The hum of life—strange, foreign life!—filled the air; an indescribable, exciting sound, made up of the wind whistling among cordage of sea-going ships, the shouts of men at work, the river slapping against piles and the iron sides of vessels, the whirr and clank of steam-cranes. Wreaths of brown smoke blew gustily in the sunlight; a train boomed across the latticed bridge; and the hoot of a siren tore all other sounds in shreds. Creakily our ship was warped in by straining cables, and I said to myself, "The overture's finished. The play is going to begin."
Phil and I streamed off the boat with the other passengers, who had the air of knowing exactly why they'd come, where they were going, and what was the proper thing to do next. But as soon as we were landed on the most extraordinary place, which looked as if trees and houses had sprouted on a dyke, all consecutive ideas were ground out of our heads in the mill of confusing sights and sounds. Friends were meeting each other, and jabbering something which sounded at a distance like Glasgow-English, and like no known language when you were close enough to catch the words. Porters surged round us, urging the claims of rival hotels; men in indigo cotton blouses pleaded for our luggage; and altogether we were overwhelmed by a tidal wave of Dutchness.
How order finally came out of chaos I hardly know; but when I got my breath it occurred to me that we might temporarily abandon our big luggage and steer through the crowd, with dressing-bags in our hands, to hail an elderly cab whose driver had early selected us as prey.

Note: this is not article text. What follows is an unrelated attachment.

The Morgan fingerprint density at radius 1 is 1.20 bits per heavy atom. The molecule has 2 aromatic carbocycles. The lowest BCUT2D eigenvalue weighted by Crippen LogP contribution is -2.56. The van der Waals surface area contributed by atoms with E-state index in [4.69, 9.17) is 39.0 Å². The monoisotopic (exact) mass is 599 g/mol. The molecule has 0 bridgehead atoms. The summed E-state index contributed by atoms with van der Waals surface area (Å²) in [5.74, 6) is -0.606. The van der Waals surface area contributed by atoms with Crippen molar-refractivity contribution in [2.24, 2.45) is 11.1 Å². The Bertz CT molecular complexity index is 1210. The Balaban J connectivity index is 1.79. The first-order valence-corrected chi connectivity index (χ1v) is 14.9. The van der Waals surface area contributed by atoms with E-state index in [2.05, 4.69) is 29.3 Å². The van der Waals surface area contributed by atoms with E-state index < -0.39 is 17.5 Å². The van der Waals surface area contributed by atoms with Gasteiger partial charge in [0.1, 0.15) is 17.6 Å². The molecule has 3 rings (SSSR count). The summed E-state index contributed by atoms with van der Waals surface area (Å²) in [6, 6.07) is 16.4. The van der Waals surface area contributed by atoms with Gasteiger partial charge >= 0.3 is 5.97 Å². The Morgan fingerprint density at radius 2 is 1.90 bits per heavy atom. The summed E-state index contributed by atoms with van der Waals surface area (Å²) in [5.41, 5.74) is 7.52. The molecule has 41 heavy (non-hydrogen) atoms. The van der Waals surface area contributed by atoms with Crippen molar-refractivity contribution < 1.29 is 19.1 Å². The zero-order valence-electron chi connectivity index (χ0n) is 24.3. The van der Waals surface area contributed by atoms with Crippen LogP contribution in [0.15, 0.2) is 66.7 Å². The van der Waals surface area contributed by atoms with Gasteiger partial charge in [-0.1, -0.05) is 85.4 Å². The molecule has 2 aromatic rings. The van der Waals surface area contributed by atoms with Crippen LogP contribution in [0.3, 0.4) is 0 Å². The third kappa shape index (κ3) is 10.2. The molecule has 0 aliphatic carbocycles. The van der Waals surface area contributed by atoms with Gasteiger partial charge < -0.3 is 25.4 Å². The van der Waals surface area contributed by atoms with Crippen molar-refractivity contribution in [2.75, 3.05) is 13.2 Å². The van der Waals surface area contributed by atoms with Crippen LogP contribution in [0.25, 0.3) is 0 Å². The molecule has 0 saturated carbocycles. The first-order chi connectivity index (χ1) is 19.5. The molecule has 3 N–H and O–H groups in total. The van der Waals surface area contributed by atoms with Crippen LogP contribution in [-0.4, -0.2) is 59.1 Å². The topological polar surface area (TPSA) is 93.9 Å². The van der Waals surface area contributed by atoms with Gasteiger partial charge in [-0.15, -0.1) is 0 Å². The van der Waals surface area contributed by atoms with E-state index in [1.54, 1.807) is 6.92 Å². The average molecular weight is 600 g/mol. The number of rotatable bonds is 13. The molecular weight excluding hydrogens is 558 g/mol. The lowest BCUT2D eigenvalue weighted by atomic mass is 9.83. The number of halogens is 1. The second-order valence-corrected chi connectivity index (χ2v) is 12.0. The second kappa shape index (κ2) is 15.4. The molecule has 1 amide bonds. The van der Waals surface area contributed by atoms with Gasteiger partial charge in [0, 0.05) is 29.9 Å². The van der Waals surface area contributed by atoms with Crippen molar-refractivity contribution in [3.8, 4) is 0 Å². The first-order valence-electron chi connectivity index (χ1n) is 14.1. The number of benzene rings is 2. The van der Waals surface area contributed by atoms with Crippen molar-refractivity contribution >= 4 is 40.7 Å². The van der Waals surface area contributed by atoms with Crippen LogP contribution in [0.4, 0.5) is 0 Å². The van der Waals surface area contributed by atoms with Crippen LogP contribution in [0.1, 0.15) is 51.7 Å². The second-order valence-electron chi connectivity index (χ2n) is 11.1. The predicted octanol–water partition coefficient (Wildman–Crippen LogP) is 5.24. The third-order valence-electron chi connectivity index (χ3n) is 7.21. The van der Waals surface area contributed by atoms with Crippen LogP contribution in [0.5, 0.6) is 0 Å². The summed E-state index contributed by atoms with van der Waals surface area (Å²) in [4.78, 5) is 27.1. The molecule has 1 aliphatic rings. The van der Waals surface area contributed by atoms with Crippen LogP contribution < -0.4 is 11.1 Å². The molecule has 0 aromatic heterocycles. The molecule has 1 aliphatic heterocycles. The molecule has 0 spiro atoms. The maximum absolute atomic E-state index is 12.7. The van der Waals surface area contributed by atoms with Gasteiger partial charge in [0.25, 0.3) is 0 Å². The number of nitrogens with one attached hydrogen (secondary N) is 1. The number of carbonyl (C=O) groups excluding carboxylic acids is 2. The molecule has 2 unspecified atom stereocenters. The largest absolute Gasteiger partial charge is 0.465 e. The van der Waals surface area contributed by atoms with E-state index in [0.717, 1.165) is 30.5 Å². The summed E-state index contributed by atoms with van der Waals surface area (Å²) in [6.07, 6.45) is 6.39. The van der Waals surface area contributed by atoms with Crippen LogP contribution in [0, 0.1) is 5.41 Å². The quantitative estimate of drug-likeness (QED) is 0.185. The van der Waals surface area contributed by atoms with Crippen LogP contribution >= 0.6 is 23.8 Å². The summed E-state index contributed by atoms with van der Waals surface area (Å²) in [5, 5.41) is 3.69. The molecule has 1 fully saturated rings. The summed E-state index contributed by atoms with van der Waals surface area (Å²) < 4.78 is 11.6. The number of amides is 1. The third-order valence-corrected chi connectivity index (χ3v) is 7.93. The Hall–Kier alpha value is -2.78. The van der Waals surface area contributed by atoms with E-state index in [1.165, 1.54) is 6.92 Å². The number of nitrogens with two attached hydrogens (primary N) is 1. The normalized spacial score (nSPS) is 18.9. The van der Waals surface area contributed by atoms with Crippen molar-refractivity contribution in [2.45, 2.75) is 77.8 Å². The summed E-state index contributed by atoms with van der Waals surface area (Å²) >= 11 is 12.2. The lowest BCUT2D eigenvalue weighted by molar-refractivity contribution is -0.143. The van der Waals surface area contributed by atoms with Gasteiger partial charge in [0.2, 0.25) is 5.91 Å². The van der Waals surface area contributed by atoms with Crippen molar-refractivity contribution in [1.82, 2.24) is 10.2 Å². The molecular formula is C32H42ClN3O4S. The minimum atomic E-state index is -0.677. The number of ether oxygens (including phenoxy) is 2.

Before getting into the vehicle I paused, and tried to concentrate my mind on plans; though the quaint picture of the Boompjes, and the thought that we, Phyllis Rivers and Nell Van Buren, should be on the Boompjes was distracting. I did manage, however, to find our boat's address and the name of the caretaker, both of which I had on a piece of paper with loose "i's" and "j's" scattered thickly through every word. All we had to do, therefore, was to tell our moth-eaten cabman to drive to the place, show the letters from the solicitor (and perhaps a copy of Captain Noble's will), claim our property from the hands of Jan Paasma, and then, if we liked, take up our quarters on our own boat until we could engage some one to "work it" for our tour. Luckily, we'd had coffee and rolls on board the "Batavier"; so we needn't bother about breakfast, as I said joyously to Phil.